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Tiangong Prepares for Critical Extraterrestrial Life Experiments

China’s Tianzhou-7 transport vehicle arrived on Jan. 17 at the Tiangong-2 space station with the experiments that could help determine the issue of extraterrestrial life, the China Exo-Ecosystem Space Experiment (CHEESE). While the hypothesis of the universality of life, raised by Vladimir Vernadsky and others, has been given some confirmation by findings in the extraterrestrial environment, we are still awaiting to find definitive signs. The appearance of methane in the atmosphere of Mars, a chemical which generally results from living organisms, which was discovered by the NASA rover Curiosity, has given some support to the thesis. But the question remains, could this methane have arisen from geological changes rather than having a biogeochemical origin?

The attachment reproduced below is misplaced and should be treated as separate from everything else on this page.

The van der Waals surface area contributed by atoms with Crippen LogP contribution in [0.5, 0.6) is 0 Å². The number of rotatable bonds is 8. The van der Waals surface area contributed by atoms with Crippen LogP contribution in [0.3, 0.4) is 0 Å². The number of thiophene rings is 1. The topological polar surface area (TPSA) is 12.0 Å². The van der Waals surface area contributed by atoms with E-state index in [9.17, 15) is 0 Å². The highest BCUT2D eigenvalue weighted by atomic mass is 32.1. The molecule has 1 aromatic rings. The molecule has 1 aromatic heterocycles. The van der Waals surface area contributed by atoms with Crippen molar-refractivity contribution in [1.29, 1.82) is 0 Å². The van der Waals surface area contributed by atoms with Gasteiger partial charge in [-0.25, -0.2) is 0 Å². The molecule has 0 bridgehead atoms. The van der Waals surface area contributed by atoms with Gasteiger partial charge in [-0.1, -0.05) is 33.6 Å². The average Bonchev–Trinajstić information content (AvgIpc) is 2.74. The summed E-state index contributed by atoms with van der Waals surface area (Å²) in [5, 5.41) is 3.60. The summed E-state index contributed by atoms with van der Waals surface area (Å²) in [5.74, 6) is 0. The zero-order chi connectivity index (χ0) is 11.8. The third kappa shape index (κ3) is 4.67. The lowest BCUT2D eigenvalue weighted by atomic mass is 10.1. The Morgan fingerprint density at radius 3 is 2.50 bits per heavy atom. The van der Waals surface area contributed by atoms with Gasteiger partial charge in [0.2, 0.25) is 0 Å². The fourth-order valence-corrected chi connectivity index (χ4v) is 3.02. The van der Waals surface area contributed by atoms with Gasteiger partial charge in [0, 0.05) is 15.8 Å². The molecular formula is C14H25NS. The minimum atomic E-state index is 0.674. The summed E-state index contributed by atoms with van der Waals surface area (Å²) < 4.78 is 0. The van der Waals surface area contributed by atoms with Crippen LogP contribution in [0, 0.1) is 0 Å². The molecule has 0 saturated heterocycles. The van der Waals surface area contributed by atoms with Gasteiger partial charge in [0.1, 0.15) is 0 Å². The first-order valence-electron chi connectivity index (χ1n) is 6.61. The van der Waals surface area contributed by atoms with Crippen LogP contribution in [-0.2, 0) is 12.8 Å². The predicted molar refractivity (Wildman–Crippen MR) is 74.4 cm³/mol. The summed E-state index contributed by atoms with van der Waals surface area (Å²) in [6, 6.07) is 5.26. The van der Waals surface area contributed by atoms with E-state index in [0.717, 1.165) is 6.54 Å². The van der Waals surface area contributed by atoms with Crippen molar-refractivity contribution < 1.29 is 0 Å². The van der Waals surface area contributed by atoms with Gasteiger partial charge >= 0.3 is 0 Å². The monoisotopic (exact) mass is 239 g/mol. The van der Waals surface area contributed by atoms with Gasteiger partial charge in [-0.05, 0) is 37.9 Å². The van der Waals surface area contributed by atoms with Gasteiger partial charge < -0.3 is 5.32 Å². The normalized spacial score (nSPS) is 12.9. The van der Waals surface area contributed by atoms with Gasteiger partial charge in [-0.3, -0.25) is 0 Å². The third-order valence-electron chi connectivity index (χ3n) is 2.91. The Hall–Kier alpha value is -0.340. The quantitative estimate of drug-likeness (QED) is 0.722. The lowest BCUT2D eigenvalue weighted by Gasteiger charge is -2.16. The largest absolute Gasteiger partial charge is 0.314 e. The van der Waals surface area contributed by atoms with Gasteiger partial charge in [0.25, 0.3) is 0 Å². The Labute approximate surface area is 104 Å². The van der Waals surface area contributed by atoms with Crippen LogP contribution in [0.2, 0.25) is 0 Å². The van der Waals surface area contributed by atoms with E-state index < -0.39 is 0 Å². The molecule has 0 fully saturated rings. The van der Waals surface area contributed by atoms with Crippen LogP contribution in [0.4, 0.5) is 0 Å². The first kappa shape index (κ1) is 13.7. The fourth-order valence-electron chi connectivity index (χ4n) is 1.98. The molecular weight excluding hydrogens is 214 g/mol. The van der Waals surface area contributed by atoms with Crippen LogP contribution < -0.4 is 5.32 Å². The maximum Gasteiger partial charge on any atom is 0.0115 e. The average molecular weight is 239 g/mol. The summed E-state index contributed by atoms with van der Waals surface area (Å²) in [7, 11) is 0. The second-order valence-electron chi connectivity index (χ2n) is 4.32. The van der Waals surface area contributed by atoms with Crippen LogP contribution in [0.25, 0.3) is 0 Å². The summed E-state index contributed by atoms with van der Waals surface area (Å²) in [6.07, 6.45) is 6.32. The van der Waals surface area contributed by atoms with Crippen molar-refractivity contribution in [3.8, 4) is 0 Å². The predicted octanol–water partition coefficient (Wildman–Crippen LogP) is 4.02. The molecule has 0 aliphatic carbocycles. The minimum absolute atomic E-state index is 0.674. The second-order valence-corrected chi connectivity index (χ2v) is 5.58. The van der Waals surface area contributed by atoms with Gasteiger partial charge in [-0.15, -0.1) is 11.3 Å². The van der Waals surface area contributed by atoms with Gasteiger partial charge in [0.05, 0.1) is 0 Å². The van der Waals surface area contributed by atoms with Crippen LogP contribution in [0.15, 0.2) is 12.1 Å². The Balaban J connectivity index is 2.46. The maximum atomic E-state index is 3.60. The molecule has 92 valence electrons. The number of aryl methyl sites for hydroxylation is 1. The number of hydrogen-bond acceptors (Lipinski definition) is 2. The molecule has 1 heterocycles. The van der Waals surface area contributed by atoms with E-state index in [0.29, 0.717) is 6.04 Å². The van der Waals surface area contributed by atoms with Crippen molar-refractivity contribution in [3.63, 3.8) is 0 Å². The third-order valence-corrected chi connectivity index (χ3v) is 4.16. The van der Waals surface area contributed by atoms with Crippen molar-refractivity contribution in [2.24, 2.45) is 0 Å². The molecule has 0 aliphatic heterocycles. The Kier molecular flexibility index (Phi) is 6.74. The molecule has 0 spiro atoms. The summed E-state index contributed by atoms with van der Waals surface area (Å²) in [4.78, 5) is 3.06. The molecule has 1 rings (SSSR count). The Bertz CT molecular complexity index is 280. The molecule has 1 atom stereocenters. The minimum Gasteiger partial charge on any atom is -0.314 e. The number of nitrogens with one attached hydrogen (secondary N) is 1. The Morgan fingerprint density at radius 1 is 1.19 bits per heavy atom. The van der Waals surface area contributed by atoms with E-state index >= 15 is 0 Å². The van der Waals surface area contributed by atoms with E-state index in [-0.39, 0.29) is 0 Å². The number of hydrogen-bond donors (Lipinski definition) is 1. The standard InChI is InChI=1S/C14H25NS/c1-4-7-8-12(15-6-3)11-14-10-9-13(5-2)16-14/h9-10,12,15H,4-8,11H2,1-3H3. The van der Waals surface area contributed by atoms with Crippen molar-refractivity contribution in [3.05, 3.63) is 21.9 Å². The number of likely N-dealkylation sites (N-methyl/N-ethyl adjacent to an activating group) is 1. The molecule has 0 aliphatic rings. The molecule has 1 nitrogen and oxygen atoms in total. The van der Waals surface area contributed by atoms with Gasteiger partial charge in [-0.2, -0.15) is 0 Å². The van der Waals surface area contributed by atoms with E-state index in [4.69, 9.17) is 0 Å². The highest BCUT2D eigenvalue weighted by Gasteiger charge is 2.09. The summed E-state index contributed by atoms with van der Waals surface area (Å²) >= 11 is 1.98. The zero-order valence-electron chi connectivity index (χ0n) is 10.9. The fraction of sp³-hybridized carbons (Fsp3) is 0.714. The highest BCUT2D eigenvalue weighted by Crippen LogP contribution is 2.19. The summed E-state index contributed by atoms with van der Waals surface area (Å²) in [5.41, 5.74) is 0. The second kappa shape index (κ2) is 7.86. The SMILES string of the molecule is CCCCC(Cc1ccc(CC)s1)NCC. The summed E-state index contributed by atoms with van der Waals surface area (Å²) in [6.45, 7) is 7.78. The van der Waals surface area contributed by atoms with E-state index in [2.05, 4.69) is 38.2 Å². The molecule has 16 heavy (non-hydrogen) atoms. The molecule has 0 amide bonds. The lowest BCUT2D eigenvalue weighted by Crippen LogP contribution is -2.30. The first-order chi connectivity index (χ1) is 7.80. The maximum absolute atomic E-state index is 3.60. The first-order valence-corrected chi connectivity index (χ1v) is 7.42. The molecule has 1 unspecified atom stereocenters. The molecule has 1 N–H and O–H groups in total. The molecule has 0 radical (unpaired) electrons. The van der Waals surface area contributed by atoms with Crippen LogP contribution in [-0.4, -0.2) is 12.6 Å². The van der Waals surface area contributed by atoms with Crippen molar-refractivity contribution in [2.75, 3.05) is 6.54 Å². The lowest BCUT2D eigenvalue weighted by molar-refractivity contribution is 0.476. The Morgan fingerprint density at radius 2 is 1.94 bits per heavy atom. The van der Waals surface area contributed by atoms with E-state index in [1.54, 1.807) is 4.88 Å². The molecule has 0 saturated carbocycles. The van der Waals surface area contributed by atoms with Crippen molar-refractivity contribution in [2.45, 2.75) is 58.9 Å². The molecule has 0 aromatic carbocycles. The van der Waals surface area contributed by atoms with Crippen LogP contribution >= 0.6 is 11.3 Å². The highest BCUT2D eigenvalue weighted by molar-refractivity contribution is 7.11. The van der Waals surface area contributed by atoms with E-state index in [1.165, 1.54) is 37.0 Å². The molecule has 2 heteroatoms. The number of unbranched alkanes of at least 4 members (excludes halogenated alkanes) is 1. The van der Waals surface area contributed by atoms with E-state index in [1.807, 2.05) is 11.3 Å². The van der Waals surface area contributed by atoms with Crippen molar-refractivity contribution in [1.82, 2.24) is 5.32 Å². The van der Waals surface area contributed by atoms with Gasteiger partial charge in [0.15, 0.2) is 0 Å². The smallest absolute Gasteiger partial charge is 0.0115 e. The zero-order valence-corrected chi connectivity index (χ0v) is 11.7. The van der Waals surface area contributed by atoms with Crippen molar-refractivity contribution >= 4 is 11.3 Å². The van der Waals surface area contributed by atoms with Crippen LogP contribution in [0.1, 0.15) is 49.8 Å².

By bringing the oldest methane-producing microorganisms to the space station to be tested under conditions similar to Mars, researchers can observe if they thrive under microgravity, cosmic radiation and the extreme temperatures found on Mars. This would strengthen the argument that such microorganisms could also be found elsewhere in the universe. The archaea delivered to the space station are one of Earth’s oldest life forms. They consume carbon dioxide and hydrogen and give off methane. There are three parts to this experiment, one, on the ground, the second, on the space station, and the third, outside the space station. Preliminary experiments have already been carried out on the ground. Three different strains of methanogens have been brought to the space station.

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